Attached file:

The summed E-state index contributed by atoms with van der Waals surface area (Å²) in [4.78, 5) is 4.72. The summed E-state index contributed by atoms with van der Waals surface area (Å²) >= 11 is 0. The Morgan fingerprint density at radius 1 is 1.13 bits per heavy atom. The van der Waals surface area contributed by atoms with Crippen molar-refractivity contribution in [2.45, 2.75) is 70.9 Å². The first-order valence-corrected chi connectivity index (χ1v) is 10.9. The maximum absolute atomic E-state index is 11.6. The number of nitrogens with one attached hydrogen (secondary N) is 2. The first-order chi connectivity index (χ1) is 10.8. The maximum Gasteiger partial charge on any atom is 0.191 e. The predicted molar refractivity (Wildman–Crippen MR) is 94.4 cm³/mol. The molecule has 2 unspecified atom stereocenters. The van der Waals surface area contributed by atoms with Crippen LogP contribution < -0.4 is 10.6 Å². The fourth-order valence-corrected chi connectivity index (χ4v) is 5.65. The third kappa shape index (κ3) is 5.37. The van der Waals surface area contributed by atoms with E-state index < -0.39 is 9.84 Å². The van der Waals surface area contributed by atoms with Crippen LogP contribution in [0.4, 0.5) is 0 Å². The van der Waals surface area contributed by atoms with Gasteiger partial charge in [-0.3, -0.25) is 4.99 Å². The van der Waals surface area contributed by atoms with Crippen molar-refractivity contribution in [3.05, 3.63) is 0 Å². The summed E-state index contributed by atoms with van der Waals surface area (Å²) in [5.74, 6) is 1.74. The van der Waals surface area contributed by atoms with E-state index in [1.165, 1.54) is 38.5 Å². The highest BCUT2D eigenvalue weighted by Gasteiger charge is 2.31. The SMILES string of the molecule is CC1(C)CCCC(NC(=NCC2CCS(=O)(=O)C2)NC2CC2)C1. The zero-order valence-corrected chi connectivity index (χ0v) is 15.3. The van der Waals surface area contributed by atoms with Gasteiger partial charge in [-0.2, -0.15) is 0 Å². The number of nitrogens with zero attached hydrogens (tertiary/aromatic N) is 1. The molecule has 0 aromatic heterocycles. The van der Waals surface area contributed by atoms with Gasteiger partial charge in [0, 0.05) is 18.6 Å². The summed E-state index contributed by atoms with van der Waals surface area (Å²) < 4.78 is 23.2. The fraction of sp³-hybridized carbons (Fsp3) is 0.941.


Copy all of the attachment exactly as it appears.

The summed E-state index contributed by atoms with van der Waals surface area (Å²) in [4.78, 5) is 4.72. The summed E-state index contributed by atoms with van der Waals surface area (Å²) >= 11 is 0. The Morgan fingerprint density at radius 1 is 1.13 bits per heavy atom. The van der Waals surface area contributed by atoms with Crippen molar-refractivity contribution in [2.45, 2.75) is 70.9 Å². The first-order valence-corrected chi connectivity index (χ1v) is 10.9. The maximum absolute atomic E-state index is 11.6. The number of nitrogens with one attached hydrogen (secondary N) is 2. The first-order chi connectivity index (χ1) is 10.8. The maximum Gasteiger partial charge on any atom is 0.191 e. The predicted molar refractivity (Wildman–Crippen MR) is 94.4 cm³/mol. The molecule has 2 unspecified atom stereocenters. The van der Waals surface area contributed by atoms with Crippen LogP contribution < -0.4 is 10.6 Å². The fourth-order valence-corrected chi connectivity index (χ4v) is 5.65. The third kappa shape index (κ3) is 5.37. The van der Waals surface area contributed by atoms with E-state index < -0.39 is 9.84 Å². The van der Waals surface area contributed by atoms with Crippen LogP contribution in [0.4, 0.5) is 0 Å². The van der Waals surface area contributed by atoms with Gasteiger partial charge in [-0.3, -0.25) is 4.99 Å². The van der Waals surface area contributed by atoms with Crippen molar-refractivity contribution in [3.05, 3.63) is 0 Å². The summed E-state index contributed by atoms with van der Waals surface area (Å²) in [5.74, 6) is 1.74. The van der Waals surface area contributed by atoms with E-state index in [1.165, 1.54) is 38.5 Å². The highest BCUT2D eigenvalue weighted by Gasteiger charge is 2.31. The SMILES string of the molecule is CC1(C)CCCC(NC(=NCC2CCS(=O)(=O)C2)NC2CC2)C1. The zero-order valence-corrected chi connectivity index (χ0v) is 15.3. The van der Waals surface area contributed by atoms with Gasteiger partial charge in [-0.2, -0.15) is 0 Å². The number of nitrogens with zero attached hydrogens (tertiary/aromatic N) is 1. The molecule has 0 aromatic heterocycles. The van der Waals surface area contributed by atoms with Gasteiger partial charge in [0, 0.05) is 18.6 Å². The summed E-state index contributed by atoms with van der Waals surface area (Å²) < 4.78 is 23.2. The fraction of sp³-hybridized carbons (Fsp3) is 0.941.